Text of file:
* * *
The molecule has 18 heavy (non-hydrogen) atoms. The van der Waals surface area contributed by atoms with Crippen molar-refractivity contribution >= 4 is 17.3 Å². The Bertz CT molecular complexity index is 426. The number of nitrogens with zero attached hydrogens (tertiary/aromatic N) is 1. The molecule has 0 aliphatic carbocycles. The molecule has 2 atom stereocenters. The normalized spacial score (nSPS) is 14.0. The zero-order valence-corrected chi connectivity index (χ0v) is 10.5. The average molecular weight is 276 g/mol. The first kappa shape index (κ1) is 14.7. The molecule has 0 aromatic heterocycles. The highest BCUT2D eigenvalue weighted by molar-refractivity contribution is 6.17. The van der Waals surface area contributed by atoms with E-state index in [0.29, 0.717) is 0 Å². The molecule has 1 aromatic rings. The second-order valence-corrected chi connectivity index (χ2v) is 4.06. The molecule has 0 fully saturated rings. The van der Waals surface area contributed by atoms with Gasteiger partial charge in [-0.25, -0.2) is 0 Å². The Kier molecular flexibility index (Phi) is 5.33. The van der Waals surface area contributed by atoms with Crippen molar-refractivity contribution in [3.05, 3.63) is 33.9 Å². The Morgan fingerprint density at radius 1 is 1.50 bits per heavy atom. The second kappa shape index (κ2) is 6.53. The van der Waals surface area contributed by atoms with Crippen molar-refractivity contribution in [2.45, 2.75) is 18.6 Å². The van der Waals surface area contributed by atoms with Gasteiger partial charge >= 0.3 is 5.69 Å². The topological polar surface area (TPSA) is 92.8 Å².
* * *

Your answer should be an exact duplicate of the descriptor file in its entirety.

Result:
The molecule has 18 heavy (non-hydrogen) atoms. The van der Waals surface area contributed by atoms with Crippen molar-refractivity contribution >= 4 is 17.3 Å². The Bertz CT molecular complexity index is 426. The number of nitrogens with zero attached hydrogens (tertiary/aromatic N) is 1. The molecule has 0 aliphatic carbocycles. The molecule has 2 atom stereocenters. The normalized spacial score (nSPS) is 14.0. The zero-order valence-corrected chi connectivity index (χ0v) is 10.5. The average molecular weight is 276 g/mol. The first kappa shape index (κ1) is 14.7. The molecule has 0 aromatic heterocycles. The highest BCUT2D eigenvalue weighted by molar-refractivity contribution is 6.17. The van der Waals surface area contributed by atoms with E-state index in [0.29, 0.717) is 0 Å². The molecule has 1 aromatic rings. The second-order valence-corrected chi connectivity index (χ2v) is 4.06. The molecule has 0 fully saturated rings. The van der Waals surface area contributed by atoms with Gasteiger partial charge in [-0.25, -0.2) is 0 Å². The Kier molecular flexibility index (Phi) is 5.33. The van der Waals surface area contributed by atoms with Crippen molar-refractivity contribution in [3.05, 3.63) is 33.9 Å². The Morgan fingerprint density at radius 1 is 1.50 bits per heavy atom. The second kappa shape index (κ2) is 6.53. The van der Waals surface area contributed by atoms with Crippen molar-refractivity contribution in [2.45, 2.75) is 18.6 Å². The van der Waals surface area contributed by atoms with Gasteiger partial charge >= 0.3 is 5.69 Å². The topological polar surface area (TPSA) is 92.8 Å².